Tuesday, May 25, 2010

Farasha Style

A few months ago I was contacted by a firm in New York that seeking designers for a client who was opening a new boutique. I was asked to send my press kit to them, which they forwarded to the owner of a new boutique in Park City, Utah, called Farasha. I was SO excited to be chosen as one of the designers to be featured in this new shop!

Recently, Farasha hosted a runway show featuring its designers. Here is a stack of my hand-carved resin bangles on one of the models as she walks the runway.

You can check out the rest of the photos (by David Galbraith) here. Phenomenal! You can find my bangles and other designs featured in the runway show at farasha-style.com.

Tuesday, May 18, 2010

Line Sheets

In my previous post, I mentioned "line sheets". Until a few months ago, I had no idea what a line sheet was or it's function. Basically, it's a sheet that has your products listed and pictured, along with the wholesale price, suggested retail price, and wholesale terms (minimum quantity, etc.). At least that's my take on it. After doing some research and looking at other line sheet examples, I came up with this for my new summer line, Ocean View.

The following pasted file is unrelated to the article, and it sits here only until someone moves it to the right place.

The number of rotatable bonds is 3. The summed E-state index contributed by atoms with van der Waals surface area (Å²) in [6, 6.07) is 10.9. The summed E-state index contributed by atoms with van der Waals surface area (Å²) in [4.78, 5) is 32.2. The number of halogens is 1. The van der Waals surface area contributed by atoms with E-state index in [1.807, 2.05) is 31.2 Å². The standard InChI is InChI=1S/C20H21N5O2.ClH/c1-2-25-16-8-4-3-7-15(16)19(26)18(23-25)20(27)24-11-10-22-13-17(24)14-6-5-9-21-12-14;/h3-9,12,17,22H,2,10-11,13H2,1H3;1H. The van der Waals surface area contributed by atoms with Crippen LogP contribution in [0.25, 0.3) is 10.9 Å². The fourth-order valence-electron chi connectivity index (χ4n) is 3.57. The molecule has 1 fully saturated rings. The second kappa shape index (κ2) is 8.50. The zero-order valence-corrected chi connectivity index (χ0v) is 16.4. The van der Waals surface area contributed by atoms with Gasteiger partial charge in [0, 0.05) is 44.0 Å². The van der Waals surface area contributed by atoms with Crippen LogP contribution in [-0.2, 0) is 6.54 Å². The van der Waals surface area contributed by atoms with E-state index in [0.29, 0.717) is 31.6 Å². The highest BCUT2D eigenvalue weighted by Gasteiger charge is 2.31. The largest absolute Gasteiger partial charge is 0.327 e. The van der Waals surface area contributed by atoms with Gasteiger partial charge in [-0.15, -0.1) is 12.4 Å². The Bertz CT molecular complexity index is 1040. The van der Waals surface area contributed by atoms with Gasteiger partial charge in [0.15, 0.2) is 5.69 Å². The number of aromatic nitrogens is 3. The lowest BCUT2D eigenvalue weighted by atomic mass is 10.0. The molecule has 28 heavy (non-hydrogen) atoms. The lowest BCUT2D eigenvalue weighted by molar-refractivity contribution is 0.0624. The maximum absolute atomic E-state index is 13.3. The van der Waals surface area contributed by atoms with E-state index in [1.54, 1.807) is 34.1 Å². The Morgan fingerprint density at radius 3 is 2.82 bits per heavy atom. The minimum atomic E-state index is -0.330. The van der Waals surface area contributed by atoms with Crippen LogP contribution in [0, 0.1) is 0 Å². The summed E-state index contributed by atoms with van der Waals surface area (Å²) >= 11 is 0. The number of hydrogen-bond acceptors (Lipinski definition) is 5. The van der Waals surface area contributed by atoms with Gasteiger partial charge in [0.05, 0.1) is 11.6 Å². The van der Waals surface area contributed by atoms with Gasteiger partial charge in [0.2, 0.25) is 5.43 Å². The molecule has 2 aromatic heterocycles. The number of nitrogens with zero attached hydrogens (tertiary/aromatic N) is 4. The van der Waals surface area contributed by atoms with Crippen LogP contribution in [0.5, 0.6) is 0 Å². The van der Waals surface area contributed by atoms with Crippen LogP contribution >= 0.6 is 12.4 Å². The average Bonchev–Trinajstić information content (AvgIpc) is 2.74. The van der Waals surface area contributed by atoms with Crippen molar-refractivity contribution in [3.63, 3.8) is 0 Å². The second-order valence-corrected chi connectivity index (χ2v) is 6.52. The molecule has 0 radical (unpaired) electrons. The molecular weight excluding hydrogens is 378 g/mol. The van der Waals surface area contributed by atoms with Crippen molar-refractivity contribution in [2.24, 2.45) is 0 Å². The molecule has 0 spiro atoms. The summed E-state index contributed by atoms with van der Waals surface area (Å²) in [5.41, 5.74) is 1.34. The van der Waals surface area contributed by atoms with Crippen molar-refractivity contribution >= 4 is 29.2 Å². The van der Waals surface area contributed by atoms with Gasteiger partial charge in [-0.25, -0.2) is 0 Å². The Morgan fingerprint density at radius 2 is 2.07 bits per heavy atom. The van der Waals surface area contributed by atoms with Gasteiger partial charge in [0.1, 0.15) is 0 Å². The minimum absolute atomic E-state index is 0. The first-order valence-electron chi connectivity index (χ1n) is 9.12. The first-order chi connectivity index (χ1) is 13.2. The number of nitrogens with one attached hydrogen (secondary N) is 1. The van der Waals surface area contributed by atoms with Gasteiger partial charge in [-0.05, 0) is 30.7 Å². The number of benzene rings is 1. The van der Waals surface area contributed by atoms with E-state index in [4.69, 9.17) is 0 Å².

It features the following: Clear photos of the merchandise, short and concise descriptions, basic measurements of each piece, the wholesale price and suggested retail price, and the minimum purchase requirements.

I might need to make changes down the line, but you have to start somewhere! Plus, it sure is nice to have something that can easily be emailed to retailers!

Speaking of retailers, I have an appointment next week at a fabulous boutique in town! All because of the promo card I sent out! If anything develops, I'll be sure to post the news on this blog!

Friday, May 14, 2010

Courting Retail

After spending the last few months preparing collections and getting my website together, I decided it was time to seek out some potential partnerships with retail shops. I have done consignment, and still do, but it is quite a financial strain to have to create all product up front, then wait (sometimes for a loooong time) for it to sell.

Now that I have a more concrete focus and definition to my collections, I feel confident in offering a select few as wholesale options. But how to go about it? I have no real experience or training in selling or marketing, plus I'm not a natural born salesperson...it is a challenge for me to get out there and see people face to face, touting my product. I tend to market the way I like to be marketed to...no pressure, show me what you have to offer, let me decide. SO, what I started off with is a "targeted" mailing, focusing on a select group of shops and boutiques where I think my product would be a good fit.